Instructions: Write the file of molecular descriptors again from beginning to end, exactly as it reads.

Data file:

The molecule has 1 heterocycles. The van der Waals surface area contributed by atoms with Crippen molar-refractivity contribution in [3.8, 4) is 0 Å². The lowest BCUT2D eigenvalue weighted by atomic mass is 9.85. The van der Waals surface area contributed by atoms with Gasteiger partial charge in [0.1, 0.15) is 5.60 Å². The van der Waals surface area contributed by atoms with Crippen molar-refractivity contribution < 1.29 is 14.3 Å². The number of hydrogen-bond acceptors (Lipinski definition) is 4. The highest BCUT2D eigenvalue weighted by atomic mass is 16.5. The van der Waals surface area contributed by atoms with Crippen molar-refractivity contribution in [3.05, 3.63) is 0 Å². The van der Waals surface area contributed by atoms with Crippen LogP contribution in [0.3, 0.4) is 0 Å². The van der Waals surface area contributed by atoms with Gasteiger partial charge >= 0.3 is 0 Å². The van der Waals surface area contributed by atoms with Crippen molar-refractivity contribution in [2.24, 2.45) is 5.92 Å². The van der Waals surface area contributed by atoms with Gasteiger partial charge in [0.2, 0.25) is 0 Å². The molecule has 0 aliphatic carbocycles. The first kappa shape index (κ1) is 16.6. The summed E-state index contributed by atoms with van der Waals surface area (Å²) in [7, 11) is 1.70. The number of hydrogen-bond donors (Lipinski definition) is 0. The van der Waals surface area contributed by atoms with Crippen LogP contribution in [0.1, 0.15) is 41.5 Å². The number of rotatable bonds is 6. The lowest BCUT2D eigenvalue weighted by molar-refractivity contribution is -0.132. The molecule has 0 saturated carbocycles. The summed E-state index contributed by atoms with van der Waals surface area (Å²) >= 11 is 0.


The molecule has 1 heterocycles. The van der Waals surface area contributed by atoms with Crippen molar-refractivity contribution in [3.8, 4) is 0 Å². The lowest BCUT2D eigenvalue weighted by atomic mass is 9.85. The van der Waals surface area contributed by atoms with Gasteiger partial charge in [0.1, 0.15) is 5.60 Å². The van der Waals surface area contributed by atoms with Crippen molar-refractivity contribution < 1.29 is 14.3 Å². The number of hydrogen-bond acceptors (Lipinski definition) is 4. The highest BCUT2D eigenvalue weighted by atomic mass is 16.5. The van der Waals surface area contributed by atoms with Crippen molar-refractivity contribution in [3.05, 3.63) is 0 Å². The van der Waals surface area contributed by atoms with Crippen LogP contribution in [0.3, 0.4) is 0 Å². The van der Waals surface area contributed by atoms with Gasteiger partial charge >= 0.3 is 0 Å². The van der Waals surface area contributed by atoms with Crippen molar-refractivity contribution in [2.24, 2.45) is 5.92 Å². The van der Waals surface area contributed by atoms with Gasteiger partial charge in [0.2, 0.25) is 0 Å². The molecule has 0 aliphatic carbocycles. The first kappa shape index (κ1) is 16.6. The summed E-state index contributed by atoms with van der Waals surface area (Å²) in [7, 11) is 1.70. The number of hydrogen-bond donors (Lipinski definition) is 0. The van der Waals surface area contributed by atoms with Crippen LogP contribution in [0.1, 0.15) is 41.5 Å². The number of rotatable bonds is 6. The lowest BCUT2D eigenvalue weighted by molar-refractivity contribution is -0.132. The molecule has 0 saturated carbocycles. The summed E-state index contributed by atoms with van der Waals surface area (Å²) >= 11 is 0.